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United States Department of Agriculture

Agricultural Research Service

Title: Current Patterns of Supplement Use in Adolescents

Authors
item Dwyer, Johanna - NEW ENGLAND MED CTR
item Garceau, Anne - WESTAT
item Evans, Marguerite - NATL INSTITUTES OF HEALTH
item Li, Donglin - NEW ENGLAND MED CTR
item Lytle, Leslie - UNIVERSITY OF MINNESOTA
item Hoelscher, Deanna - UNIVERSITY OF TEXAS
item Nicklas, Theresa
item Zive, Michelle - UNIVERSITY OF CALIFORNIA

Submitted to: Nutrition Today
Publication Type: Peer Reviewed Journal
Publication Acceptance Date: May 1, 2002
Publication Date: May 20, 2002
Citation: Dwyer,J., Garceau,A.O., Evans,M., Li,D., Lytle,L., Hoelscher,D., Nicklas,T.A., Zive,M. 2002. Current Patterns of Supplement Use in Adolescents. Nutrition Today. 37(3):124-126.

Interpretive Summary: Many adults take vitamin mineral supplements, but there is relatively little up-to-date information available on vitamin-mineral supplement use among adolescents. In the 1998 Child and Adolescent Trial for Cardiovascular Health Tracking Study (CATCH III), a school-based dietary intervention sponsored by the National Heart, Lung and Blood Institute at four sites around the country, 1,532 eighth-grade students were surveyed and provided reports on their dietary intakes of supplements. Eighteen percent of the eighth graders surveyed reported using vitamin-mineral supplements on the 24-hour recall. Of those users, 47% took multivitamin and/or multi-mineral preparations, 37% used single nutrient supplements (mostly vitamin C), 16% used other combinations, 8% used supplements other than vitamins or minerals, and 4% did not provide enough detail to ascertain what was taken. Adult doses were reported more commonly than child doses. Users reported a mean of 1.4 supplements each of the eighth graders who took vitamin-mineral supplements, the majority took only one supplement (77%), 15% took 2 supplements, and only 8.2% (or about 1.5% of all students queried) took 3 or more supplements. Intakes rarely exceeded upper tolerable levels. Users had higher intakes for 16 of the 20 micronutrients studied, and these differences remained after adjusting for gender, race/ethnicity, site, treatment condition, and within-school variability. Eighth-grade students use vitamin and mineral supplements to a much greater extent than previously. More studies are needed to better characterize supplement users in childhood and its impact on child nutrition.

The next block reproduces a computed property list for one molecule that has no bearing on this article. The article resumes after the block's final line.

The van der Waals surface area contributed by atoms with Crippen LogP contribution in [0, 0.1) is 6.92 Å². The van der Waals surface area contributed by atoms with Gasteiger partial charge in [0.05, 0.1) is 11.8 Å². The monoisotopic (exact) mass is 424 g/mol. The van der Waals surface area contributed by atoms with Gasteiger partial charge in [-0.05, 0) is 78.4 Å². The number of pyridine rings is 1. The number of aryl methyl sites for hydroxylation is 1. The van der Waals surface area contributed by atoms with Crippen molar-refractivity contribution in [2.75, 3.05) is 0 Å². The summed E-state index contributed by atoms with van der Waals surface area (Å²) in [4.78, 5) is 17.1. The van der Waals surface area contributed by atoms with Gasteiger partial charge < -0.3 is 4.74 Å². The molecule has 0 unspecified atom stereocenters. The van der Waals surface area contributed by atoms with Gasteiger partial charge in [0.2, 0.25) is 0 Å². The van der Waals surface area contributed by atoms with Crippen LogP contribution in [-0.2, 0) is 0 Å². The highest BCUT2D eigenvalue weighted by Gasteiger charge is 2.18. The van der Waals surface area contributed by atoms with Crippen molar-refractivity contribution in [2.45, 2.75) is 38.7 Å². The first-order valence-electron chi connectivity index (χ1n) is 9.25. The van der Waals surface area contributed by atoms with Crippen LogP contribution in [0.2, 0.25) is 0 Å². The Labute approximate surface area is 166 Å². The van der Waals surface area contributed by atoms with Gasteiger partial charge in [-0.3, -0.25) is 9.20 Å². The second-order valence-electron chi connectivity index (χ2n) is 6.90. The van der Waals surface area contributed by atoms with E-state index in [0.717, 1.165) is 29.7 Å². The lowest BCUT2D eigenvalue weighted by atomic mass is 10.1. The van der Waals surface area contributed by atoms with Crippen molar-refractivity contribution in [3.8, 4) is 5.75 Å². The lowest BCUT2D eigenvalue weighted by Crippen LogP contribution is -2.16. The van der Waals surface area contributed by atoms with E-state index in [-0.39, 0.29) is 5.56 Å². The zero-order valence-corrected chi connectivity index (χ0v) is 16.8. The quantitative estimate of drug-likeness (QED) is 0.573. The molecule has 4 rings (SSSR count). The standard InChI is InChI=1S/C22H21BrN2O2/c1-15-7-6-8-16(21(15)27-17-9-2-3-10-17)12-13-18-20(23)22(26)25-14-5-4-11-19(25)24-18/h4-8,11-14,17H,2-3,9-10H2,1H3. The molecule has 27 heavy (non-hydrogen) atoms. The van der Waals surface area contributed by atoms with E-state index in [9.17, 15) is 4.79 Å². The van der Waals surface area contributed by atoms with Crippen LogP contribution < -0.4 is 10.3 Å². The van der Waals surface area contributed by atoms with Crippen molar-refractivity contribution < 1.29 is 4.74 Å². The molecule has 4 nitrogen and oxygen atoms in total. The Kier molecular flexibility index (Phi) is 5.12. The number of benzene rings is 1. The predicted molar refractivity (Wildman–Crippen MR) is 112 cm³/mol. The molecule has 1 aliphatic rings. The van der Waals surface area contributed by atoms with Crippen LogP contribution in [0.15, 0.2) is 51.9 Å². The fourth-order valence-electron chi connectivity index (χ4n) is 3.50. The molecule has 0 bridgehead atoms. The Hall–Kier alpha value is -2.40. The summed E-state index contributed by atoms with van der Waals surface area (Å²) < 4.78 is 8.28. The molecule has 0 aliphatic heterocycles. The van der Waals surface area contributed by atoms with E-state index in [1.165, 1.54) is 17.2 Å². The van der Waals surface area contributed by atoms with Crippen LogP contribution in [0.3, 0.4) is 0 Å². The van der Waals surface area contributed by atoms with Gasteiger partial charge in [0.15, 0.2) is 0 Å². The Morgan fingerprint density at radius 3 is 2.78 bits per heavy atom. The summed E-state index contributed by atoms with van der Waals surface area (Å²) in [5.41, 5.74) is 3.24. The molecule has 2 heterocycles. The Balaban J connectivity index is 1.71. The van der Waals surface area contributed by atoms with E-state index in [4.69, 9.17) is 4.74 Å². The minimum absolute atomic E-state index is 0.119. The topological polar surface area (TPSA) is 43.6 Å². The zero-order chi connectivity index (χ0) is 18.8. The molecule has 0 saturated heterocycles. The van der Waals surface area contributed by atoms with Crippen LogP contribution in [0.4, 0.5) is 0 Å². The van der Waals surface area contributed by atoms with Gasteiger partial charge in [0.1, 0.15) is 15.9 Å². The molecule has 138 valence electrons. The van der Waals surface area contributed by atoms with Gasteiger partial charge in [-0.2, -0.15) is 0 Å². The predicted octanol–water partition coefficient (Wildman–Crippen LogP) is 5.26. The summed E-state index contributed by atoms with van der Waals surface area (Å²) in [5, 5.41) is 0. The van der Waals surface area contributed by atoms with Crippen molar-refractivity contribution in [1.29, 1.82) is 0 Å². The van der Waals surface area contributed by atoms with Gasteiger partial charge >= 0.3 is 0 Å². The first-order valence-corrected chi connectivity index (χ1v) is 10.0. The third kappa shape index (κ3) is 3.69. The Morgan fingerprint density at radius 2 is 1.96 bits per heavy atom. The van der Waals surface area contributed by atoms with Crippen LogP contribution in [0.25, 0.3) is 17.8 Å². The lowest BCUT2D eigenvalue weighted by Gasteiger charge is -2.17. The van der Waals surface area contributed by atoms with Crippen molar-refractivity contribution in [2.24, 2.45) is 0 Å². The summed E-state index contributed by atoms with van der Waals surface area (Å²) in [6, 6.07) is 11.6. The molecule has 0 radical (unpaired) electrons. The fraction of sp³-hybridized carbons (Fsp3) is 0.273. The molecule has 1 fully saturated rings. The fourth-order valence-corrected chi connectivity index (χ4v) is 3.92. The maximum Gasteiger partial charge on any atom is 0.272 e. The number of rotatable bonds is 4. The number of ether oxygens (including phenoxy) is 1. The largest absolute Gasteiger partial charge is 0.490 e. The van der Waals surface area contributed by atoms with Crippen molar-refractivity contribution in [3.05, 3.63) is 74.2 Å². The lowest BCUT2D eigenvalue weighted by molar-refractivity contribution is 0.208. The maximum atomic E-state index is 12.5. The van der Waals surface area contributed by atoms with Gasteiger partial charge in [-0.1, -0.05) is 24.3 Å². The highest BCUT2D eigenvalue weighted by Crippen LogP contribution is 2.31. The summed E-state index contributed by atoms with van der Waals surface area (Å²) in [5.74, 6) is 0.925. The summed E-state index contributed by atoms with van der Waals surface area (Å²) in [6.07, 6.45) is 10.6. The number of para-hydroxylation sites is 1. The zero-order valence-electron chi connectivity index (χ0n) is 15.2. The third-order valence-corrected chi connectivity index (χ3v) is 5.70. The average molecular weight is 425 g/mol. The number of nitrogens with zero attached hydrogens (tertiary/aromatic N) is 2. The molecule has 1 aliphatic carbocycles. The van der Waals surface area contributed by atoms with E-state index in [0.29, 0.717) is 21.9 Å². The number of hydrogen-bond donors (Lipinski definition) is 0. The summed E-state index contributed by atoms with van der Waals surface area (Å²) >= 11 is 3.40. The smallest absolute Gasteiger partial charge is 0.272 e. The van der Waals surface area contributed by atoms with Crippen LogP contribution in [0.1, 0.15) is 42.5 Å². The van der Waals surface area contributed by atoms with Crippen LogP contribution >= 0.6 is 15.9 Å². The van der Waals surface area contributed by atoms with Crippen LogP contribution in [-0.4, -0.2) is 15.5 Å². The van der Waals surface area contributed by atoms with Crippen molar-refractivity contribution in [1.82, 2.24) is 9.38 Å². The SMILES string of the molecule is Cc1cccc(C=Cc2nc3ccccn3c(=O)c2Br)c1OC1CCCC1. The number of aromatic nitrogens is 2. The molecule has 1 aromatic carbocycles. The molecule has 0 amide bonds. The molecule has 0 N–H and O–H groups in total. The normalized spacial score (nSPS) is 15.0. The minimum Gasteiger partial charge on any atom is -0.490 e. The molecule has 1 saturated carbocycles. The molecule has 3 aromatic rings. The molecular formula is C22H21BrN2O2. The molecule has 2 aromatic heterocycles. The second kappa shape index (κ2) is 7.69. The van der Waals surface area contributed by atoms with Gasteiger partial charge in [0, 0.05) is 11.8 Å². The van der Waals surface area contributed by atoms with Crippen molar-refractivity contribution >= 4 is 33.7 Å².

Technical Abstract: Many adults take vitamin mineral supplements, but there is relatively little up-to-date information available on vitamin-mineral supplement use among adolescents. In the 1998 Child and Adolescent Trial for Cardiovascular Health Tracking Study (CATCH III), a school-based dietary intervention sponsored by the National Heart, Lung and Blood Institute at four sites around the country, 1,532 eighth-grade students were surveyed and provided reports on their dietary intakes of supplements. Eighteen percent of the eighth graders surveyed reported using vitamin-mineral supplements on the 24-hour recall. Of those users, 47% took multivitamin and/or multi-mineral preparations, 37% used single nutrient supplements (mostly vitamin C), 16% used other combinations, 8% used supplements other than vitamins or minerals, and 4% did not provide enough detail to ascertain what was taken. Adult doses were reported more commonly than child doses. Users reported a mean of 1.4 supplements each of the eighth graders who took vitamin-mineral supplements, the majority took only one supplement (77%), 15% took 2 supplements, and only 8.2% (or about 1.5% of all students queried) took 3 or more supplements. Intakes rarely exceeded upper tolerable levels. Users had higher intakes for 16 of the 20 micronutrients studied, and these differences remained after adjusting for gender, race/ethnicity, site, treatment condition, and within-school variability. Eighth-grade students use vitamin and mineral supplements to a much greater extent than previously. More studies are needed to better characterize supplement users in childhood and its impact on child nutrition.

Last Modified: 8/29/2014
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